We all have the same games; similar or identical access to the marketplace for advertising and all copy one another’s offers, pretty much down to the terms and conditions.
It is unsurprising that the audience respond to this as they did with banking – tons of offers for NEW customers lead to promiscuous account swapping; then impacting upon the retained base, who you need to then bonus to keep in the building.
It’s no way to run a sustainable business.
Coming from many years in the poker sector, with insane levels of competition from the early 2000’s when I experienced the shift from one operator – ParadisePoker – to hundreds in a matter of months, we learned to dedicate our marketing to as broad an audience as possible via “must play promotions” – similar to the concept of “must-see TV” that networks like HBO and Netflix have perfected.
Analogous to US TV Networks, operators have to create in online betting and gaming, within their core markets, one of the biggest branded “TV Channels” around, in order to matter in the market and survive the post-regulatory shift.
As an industry, what we need to focus upon now, I would suggest, is the quality and event status of our “shows” – in other words, our promotions are key.
Every day, on every dot country variant of their sites, across all products, operators promotional offering needs to feature “must notice”, “must be able to find”, and “must play” potential, in the same way that shows like Game of Thrones are classed as “must watch TV”, and available across a number of platforms for viewing.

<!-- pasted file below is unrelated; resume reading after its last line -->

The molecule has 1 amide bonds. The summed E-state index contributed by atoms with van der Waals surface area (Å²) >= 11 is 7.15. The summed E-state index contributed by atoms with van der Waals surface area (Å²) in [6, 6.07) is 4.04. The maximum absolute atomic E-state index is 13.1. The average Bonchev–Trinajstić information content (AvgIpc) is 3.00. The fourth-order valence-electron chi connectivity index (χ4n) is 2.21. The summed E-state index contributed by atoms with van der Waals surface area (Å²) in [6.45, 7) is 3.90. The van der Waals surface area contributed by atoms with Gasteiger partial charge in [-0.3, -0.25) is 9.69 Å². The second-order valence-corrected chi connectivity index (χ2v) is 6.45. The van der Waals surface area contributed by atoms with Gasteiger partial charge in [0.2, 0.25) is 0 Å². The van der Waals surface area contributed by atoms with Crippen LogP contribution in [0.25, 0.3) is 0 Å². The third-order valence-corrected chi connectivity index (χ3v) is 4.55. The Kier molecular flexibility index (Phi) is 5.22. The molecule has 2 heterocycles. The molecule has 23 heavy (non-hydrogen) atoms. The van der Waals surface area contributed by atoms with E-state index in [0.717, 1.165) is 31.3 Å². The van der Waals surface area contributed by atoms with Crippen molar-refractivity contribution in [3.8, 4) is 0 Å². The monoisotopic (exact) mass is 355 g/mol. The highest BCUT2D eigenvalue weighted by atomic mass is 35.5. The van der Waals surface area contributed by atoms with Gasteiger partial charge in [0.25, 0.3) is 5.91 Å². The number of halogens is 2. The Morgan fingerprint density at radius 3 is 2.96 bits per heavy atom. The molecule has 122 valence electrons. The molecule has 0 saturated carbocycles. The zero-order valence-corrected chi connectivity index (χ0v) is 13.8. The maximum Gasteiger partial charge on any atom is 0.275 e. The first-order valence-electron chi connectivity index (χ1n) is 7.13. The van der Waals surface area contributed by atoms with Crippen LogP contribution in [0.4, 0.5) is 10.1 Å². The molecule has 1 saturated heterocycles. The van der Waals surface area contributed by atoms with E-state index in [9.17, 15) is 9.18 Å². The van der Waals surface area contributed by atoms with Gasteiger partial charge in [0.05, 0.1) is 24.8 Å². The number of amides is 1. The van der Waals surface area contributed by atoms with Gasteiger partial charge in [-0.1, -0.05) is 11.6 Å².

Players have to feel they are, potentially, missing out on “something” by not locating, logging on, staying connected to, and playing with your brand.
It’s not just about the cash they could win or lose…it’s about the culture they take part in by playing with your brand, and the cultural phenomenon you’re building with, and for, your growing audience.
This commitment to the mass market, free to play offers and promotions to encourage awareness, trial and engagement, and segmented offers and incentives for the players once you had the data to really know them, was the only way to gain and retain “membership” of your brand, and target the top 10, and hopefully, the number one position, which with the teams and brands I had at the time I was Chief Marketing Officer, we were able to do with both ParadisePoker, and PokerStars, globally.
I use the word “membership” deliberately – seeing the audience as just potential “customers” encourages the “get and go” attitude from many of today’s online gamblers, and our industry response to them as “new depositing customers”, valuable only for their first month’s activity, and largely seen as “lapsed or lapsing” thereafter. Seeing them as “members” of your branded entertainment offering, across all products, shifts the manner in which you meet, greet, gain and retain them.
Ismail Vali can be contacted at firstname.lastname@example.org.